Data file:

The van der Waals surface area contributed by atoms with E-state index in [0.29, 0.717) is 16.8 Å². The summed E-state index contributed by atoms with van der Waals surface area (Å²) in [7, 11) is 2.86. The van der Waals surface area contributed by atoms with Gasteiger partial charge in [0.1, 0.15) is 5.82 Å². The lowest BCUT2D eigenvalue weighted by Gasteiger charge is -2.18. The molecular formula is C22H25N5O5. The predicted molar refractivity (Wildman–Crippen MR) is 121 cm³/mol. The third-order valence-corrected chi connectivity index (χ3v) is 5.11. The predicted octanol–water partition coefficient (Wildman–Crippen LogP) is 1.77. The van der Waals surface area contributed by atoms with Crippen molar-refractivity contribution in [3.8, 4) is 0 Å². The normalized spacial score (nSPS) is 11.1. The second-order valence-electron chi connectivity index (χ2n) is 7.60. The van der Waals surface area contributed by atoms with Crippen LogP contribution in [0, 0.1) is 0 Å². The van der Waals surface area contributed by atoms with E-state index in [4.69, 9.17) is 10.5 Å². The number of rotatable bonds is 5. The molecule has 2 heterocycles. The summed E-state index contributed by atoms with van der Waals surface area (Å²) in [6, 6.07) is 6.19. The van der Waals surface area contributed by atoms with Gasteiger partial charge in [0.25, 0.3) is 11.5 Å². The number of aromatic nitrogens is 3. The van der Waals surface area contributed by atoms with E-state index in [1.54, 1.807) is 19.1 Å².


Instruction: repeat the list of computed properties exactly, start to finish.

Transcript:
The van der Waals surface area contributed by atoms with E-state index in [0.29, 0.717) is 16.8 Å². The summed E-state index contributed by atoms with van der Waals surface area (Å²) in [7, 11) is 2.86. The van der Waals surface area contributed by atoms with Gasteiger partial charge in [0.1, 0.15) is 5.82 Å². The lowest BCUT2D eigenvalue weighted by Gasteiger charge is -2.18. The molecular formula is C22H25N5O5. The predicted molar refractivity (Wildman–Crippen MR) is 121 cm³/mol. The third-order valence-corrected chi connectivity index (χ3v) is 5.11. The predicted octanol–water partition coefficient (Wildman–Crippen LogP) is 1.77. The van der Waals surface area contributed by atoms with Crippen molar-refractivity contribution in [3.8, 4) is 0 Å². The normalized spacial score (nSPS) is 11.1. The second-order valence-electron chi connectivity index (χ2n) is 7.60. The van der Waals surface area contributed by atoms with Crippen LogP contribution in [0, 0.1) is 0 Å². The van der Waals surface area contributed by atoms with E-state index in [4.69, 9.17) is 10.5 Å². The number of rotatable bonds is 5. The molecule has 2 heterocycles. The summed E-state index contributed by atoms with van der Waals surface area (Å²) in [6, 6.07) is 6.19. The van der Waals surface area contributed by atoms with Gasteiger partial charge in [0.25, 0.3) is 11.5 Å². The number of aromatic nitrogens is 3. The van der Waals surface area contributed by atoms with E-state index in [1.54, 1.807) is 19.1 Å².